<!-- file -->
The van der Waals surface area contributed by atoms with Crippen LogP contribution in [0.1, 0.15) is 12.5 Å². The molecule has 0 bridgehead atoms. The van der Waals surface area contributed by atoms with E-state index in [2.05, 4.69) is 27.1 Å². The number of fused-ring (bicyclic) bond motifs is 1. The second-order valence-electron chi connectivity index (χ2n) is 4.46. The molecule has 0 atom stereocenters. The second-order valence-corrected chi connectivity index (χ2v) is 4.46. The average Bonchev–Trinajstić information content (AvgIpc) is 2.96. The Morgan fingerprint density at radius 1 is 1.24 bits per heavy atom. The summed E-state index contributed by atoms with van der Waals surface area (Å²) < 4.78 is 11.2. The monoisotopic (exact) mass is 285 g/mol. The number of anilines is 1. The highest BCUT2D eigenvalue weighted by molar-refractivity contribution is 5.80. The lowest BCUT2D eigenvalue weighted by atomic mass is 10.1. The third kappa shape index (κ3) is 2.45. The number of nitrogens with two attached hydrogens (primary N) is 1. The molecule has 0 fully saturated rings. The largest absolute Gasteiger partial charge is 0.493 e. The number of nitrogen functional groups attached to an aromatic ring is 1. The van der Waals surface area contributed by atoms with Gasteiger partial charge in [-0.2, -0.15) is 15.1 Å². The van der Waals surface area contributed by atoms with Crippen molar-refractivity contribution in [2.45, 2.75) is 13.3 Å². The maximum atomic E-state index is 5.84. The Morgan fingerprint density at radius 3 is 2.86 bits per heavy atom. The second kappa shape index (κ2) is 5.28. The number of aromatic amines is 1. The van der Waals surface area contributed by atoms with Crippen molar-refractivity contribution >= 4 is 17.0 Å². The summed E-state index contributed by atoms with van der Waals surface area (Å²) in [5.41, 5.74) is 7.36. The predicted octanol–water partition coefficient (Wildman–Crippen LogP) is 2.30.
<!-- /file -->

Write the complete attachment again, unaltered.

The van der Waals surface area contributed by atoms with Crippen LogP contribution in [0.1, 0.15) is 12.5 Å². The molecule has 0 bridgehead atoms. The van der Waals surface area contributed by atoms with E-state index in [2.05, 4.69) is 27.1 Å². The number of fused-ring (bicyclic) bond motifs is 1. The second-order valence-electron chi connectivity index (χ2n) is 4.46. The molecule has 0 atom stereocenters. The second-order valence-corrected chi connectivity index (χ2v) is 4.46. The average Bonchev–Trinajstić information content (AvgIpc) is 2.96. The Morgan fingerprint density at radius 1 is 1.24 bits per heavy atom. The summed E-state index contributed by atoms with van der Waals surface area (Å²) < 4.78 is 11.2. The monoisotopic (exact) mass is 285 g/mol. The number of anilines is 1. The highest BCUT2D eigenvalue weighted by molar-refractivity contribution is 5.80. The lowest BCUT2D eigenvalue weighted by atomic mass is 10.1. The third kappa shape index (κ3) is 2.45. The number of nitrogens with two attached hydrogens (primary N) is 1. The molecule has 0 fully saturated rings. The largest absolute Gasteiger partial charge is 0.493 e. The number of nitrogen functional groups attached to an aromatic ring is 1. The van der Waals surface area contributed by atoms with Gasteiger partial charge in [-0.2, -0.15) is 15.1 Å². The van der Waals surface area contributed by atoms with Crippen molar-refractivity contribution in [2.45, 2.75) is 13.3 Å². The maximum atomic E-state index is 5.84. The Morgan fingerprint density at radius 3 is 2.86 bits per heavy atom. The second kappa shape index (κ2) is 5.28. The number of aromatic amines is 1. The van der Waals surface area contributed by atoms with Crippen molar-refractivity contribution >= 4 is 17.0 Å². The summed E-state index contributed by atoms with van der Waals surface area (Å²) in [5.41, 5.74) is 7.36. The predicted octanol–water partition coefficient (Wildman–Crippen LogP) is 2.30.